Click here to read the December 2022 issue of the Legionette!


from Department Membership Chair
Glynis Seeley-Morris

As many of you have heard, membership is the life blood of any volunteer organization. Our Auxiliary is no different. We need our members. Whether they are very active and show up for every event that is planned, or they are the elderly or stay-at-home Moms that just cannot get out, but they are the ones we count on to send emails or make phone calls. Every member is important.

Our 2023 membership year is upon us. Renewal notices have been mailed. This time of year, is when many of our members have changes, change of address and some other contact information. Please make sure all members information is as up to date as possible.

At the National convention in Milwaukee there was a vote that will increase the National portion of dues per capita by $6.00 per Senior member starting with the 2024 year. The original proposal was for a six dollar increase and one dollar every other year after that to 2030. The incremental increases were taken out of the final amendment presented to the floor for the vote. There was much discussion from the floor on this one. There were multiple changes to the amendment. There was also, a large amount of “No” votes, but the majority went to the votes that passed the change to the $6.00 increase.

Please keep in mind there are some of our members struggling. If your Unit participates in a “pay it forward” type of program please let me know so I can put that in my yearly report for Membership. Does your Unit have an “Angel” that just pays for someone else and wants to keep it anonymous? Let me know about that too.

We do a lot in Nevada. Thank you.

Click here to read the November 2022 issue of the Legionette!

National Junior Meetings 2022-2023

from Department Junior Activities Chair
Nicky FloresNinmer

If your Junior is 8 years old or older, we want to see them at a national Junior meeting! We are going to meet new friends, do a service project for caregivers, and have tons of fun! The meetings are on a Saturday, one in each ALA division. We cannot wait to see your Junior there! 

Is the Junior meeting right for your Junior?

  • Yes – if they are interested in meeting other Junior members and national leaders outside of their local area who share their passion for helping veterans!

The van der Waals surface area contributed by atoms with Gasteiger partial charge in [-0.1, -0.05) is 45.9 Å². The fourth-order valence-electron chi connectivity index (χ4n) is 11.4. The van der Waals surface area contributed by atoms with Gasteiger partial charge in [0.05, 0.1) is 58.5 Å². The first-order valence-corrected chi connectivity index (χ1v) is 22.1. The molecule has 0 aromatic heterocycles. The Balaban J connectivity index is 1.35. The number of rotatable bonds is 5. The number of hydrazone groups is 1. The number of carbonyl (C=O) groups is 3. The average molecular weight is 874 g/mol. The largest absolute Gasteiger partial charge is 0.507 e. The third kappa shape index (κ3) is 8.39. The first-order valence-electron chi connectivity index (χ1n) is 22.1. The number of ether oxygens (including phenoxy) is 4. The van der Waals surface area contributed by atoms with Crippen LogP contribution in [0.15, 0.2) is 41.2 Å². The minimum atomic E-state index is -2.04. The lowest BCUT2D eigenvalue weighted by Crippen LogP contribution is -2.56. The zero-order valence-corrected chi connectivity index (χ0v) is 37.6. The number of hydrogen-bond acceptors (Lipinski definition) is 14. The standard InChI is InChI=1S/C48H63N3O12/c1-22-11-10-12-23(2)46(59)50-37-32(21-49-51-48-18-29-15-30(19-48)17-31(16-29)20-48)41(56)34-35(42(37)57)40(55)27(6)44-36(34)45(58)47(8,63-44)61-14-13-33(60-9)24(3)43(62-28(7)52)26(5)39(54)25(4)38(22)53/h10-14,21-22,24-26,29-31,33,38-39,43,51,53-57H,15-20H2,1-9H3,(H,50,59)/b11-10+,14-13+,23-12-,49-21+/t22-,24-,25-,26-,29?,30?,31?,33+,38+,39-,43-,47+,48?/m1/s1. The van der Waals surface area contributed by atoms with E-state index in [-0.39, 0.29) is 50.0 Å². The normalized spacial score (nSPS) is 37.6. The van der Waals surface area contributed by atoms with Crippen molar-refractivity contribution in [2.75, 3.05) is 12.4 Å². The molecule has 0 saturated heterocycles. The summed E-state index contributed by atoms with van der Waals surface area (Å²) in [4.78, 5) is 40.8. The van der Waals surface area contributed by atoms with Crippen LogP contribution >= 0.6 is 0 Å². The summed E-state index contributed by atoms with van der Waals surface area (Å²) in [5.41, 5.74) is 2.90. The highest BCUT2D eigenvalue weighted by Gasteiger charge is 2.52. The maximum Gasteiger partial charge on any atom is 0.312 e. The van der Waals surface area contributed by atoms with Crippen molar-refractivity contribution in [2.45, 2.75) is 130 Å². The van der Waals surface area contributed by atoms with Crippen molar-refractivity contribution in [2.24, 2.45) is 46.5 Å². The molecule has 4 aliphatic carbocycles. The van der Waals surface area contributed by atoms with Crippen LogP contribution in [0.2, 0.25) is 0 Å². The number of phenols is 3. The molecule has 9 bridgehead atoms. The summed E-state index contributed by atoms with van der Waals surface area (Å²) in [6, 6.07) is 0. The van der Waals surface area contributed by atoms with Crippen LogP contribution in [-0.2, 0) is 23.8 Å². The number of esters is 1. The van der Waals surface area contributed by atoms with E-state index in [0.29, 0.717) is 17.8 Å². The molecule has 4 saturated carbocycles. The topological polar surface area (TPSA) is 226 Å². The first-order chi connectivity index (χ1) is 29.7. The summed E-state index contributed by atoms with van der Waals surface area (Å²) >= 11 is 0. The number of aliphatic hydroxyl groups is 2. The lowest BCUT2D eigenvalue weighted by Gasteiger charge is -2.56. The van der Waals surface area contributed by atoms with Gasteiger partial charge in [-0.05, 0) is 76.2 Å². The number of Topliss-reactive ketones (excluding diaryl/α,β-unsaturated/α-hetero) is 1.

• Yes – if they want to share great ideas with other Junior members across the country and learn more about what it means to be a member of the American Legion Auxiliary!

Five ALA Mission Trainings and national Junior meetings are planned for 2022-2023. They will be held at the same time and locations throughout the winter and spring. 

Las Vegas, Nevada     
Saturday, February 4, 2023
Flamingo Las Vegas Hotel and Casino
3555 S. Las Vegas Blvd, Las Vegas, NV 89109

Register today to attend the National Junior Meeting

Click here to read the October 2022 issue of the Legionette!

It’s been said that you don’t know what the flag really means until you’ve been handed a folded one. My family has always been strong on patriotism, honor and sacrifice. My grandfather, Tom, served in World War II. He was my first introduction to The American Legion when I was only 8 or 9. My father, Bruce, became a firefighter on Long Island. My first husband was in the Marines when I married him. I lived as a military wife, living and moving within the confines of Marine Corps air stations across the U.S. We were in Philadelphia during the Bicentennial in 1976. There was a parade and review every Friday night. The symbolism of the flag was front and center every week for all to see. Years later after a divorce, I met and married my second husband. He was a two-tour Vietnam veteran and suffered terribly from PTSD; 20 years later he passed away from the results of Agent Orange. Again, we were a very patriotic couple. We put the flag on our house every day. We participated in many parades, Flag Day ceremonies, and of course American Legion Family activities. When he passed away he was a district commander. His celebration of life couldn’t fit any more people in the room. A friend knelt down in front of me after the 13 folds had been done, and with tears in his eyes and a lump in his throat started to recite: “On behalf of a grateful nation,” and the both of us just started crying. He eventually finished the rest of the recitation. That flag is prominently displayed in my living room. The emotion this invoked is hard to describe. There’s a flood of emotion. Sad your loved one is gone, pride because they served the country with honor. The flag of the United States is a symbol of the great nation. It is not to be stomped on. It is not to be discounted as meaning nothing. It carries the spirit and memories of our loved ones. It is true that being handed a folded flag changes the way you may look at the symbol of the greatest country on Earth. God bless the United States.

by Glynis Seeley

This article originally appeared July 23, 2021 on LegionTown.org. Click here to view the original article.